Even at this young age, when reading ability was newly acquired, words evoked widespread left-lateralized brain activation. This activity increased over the year of school, with the greatest boost occurring after just the first few months. Importantly, there were no similar activation increases in response to other stimuli, confirming that these adaptations were specific to reading ability, not a general effect of development or education. Immediately after school began, the brain volume specialized for reading also significantly increased. Furthermore, reading speed was associated with greater activity, particularly in the VWFA. The researchers found that activation patterns to words became more reliable with learning. In contrast, the patterns for other categories remained stable, with the exception of numbers, which may reflect specialization for symbols (words and numbers) generally, or correlation with the simultaneous development of mathematics skills.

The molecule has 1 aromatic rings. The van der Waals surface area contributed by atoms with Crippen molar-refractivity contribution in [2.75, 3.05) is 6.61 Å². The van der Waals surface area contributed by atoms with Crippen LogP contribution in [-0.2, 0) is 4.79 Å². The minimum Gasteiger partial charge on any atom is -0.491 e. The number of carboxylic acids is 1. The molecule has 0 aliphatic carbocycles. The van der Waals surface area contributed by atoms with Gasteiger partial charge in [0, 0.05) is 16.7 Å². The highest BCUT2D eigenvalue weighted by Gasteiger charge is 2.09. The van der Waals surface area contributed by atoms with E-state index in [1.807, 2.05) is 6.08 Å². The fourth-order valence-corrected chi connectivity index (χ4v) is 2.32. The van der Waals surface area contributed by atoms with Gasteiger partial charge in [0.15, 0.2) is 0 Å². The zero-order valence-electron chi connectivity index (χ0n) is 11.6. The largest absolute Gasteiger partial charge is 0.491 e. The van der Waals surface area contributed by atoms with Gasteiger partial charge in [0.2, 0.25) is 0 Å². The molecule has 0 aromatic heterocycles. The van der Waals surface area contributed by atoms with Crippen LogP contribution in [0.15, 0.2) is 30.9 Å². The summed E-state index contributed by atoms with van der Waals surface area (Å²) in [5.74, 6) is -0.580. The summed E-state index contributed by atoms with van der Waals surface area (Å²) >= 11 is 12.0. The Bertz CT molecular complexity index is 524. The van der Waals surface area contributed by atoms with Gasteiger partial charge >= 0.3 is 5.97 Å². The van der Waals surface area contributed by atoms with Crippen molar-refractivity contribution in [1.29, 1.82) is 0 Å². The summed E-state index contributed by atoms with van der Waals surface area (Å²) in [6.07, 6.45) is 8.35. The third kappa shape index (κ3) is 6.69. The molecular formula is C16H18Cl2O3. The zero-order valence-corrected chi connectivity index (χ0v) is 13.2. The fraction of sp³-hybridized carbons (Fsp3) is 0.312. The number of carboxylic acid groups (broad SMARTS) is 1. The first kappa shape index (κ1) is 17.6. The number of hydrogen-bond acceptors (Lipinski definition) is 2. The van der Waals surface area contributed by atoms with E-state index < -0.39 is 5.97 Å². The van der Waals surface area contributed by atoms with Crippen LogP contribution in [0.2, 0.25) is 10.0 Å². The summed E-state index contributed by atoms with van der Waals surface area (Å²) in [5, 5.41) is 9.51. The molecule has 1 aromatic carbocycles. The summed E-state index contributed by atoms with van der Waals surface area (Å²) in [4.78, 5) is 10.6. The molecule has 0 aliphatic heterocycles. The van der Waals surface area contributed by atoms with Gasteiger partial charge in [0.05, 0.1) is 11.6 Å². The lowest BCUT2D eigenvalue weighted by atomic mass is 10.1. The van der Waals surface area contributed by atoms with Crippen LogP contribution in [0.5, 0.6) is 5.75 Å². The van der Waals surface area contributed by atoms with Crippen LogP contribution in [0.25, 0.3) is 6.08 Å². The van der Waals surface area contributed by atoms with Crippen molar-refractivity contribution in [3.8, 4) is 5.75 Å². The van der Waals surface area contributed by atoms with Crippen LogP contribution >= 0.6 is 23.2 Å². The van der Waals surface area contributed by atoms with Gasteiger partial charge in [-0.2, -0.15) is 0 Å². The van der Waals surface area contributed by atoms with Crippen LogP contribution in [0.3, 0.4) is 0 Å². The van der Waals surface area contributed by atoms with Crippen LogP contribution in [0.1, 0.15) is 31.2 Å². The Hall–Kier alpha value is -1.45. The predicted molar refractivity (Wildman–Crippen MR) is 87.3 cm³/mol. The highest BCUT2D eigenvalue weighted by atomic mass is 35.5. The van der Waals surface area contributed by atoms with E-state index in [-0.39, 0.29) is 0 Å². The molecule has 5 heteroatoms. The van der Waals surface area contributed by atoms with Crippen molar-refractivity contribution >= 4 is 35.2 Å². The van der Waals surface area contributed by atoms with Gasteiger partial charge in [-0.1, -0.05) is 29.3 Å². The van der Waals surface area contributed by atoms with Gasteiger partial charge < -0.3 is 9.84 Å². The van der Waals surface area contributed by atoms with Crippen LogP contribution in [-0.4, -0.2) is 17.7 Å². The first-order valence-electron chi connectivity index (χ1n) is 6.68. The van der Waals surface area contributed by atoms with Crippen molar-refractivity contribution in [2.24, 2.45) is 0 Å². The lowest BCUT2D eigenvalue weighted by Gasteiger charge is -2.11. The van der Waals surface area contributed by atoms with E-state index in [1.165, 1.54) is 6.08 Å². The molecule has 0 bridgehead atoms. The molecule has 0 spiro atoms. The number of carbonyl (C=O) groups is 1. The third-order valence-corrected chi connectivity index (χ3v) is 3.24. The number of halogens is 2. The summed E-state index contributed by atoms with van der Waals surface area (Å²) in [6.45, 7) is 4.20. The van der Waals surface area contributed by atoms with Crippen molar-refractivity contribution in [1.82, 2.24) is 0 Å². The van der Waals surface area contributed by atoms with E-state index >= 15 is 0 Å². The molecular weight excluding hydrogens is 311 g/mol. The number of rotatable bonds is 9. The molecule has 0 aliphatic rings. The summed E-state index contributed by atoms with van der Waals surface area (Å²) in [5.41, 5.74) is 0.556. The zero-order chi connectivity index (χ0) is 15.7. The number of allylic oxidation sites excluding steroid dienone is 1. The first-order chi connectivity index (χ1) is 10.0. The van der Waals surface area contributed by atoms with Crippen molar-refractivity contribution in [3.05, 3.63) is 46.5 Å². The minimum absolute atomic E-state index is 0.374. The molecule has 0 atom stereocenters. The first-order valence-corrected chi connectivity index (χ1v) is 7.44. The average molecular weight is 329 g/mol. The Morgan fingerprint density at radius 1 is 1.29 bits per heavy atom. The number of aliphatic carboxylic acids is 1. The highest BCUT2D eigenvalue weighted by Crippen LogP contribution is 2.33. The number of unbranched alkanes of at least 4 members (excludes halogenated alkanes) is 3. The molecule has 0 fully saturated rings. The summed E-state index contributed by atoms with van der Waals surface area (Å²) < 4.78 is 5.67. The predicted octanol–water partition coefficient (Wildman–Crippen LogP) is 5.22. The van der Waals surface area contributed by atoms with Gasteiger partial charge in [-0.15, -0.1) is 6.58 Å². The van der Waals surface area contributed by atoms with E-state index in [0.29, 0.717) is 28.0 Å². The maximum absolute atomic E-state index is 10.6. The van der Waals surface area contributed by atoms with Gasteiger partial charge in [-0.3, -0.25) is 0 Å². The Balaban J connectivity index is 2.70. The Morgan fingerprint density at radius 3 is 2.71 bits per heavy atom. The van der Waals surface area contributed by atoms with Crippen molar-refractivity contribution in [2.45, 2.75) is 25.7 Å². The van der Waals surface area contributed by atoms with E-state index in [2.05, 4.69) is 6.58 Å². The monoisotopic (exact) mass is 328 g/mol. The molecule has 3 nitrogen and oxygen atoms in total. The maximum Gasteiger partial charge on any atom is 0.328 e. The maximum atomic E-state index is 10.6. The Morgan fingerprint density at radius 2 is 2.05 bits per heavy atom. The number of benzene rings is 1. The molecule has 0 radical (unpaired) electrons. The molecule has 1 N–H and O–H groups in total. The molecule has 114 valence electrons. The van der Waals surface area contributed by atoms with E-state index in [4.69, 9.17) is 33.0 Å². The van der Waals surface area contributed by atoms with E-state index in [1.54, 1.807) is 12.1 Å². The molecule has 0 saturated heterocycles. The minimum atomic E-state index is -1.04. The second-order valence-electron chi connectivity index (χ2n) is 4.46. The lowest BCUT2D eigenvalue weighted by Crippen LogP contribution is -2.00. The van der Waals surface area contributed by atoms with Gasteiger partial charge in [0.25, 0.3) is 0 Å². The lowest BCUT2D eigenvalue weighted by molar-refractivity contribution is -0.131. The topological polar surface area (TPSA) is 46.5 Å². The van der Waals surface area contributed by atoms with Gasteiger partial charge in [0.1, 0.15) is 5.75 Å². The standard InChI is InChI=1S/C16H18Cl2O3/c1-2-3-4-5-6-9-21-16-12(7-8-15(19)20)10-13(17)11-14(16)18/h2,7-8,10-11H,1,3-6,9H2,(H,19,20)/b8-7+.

What predisposes one brain region over another to take on this specialized role for reading words? Before school, there was no strong preference for any other category in regions that would later become word-responsive. However, brain areas that were destined to remain “non-word” regions showed more stable responses to non-word stimuli even before learning to read. Thus, perhaps the brain takes advantage of unoccupied real-estate to perform the newly acquired skill of reading.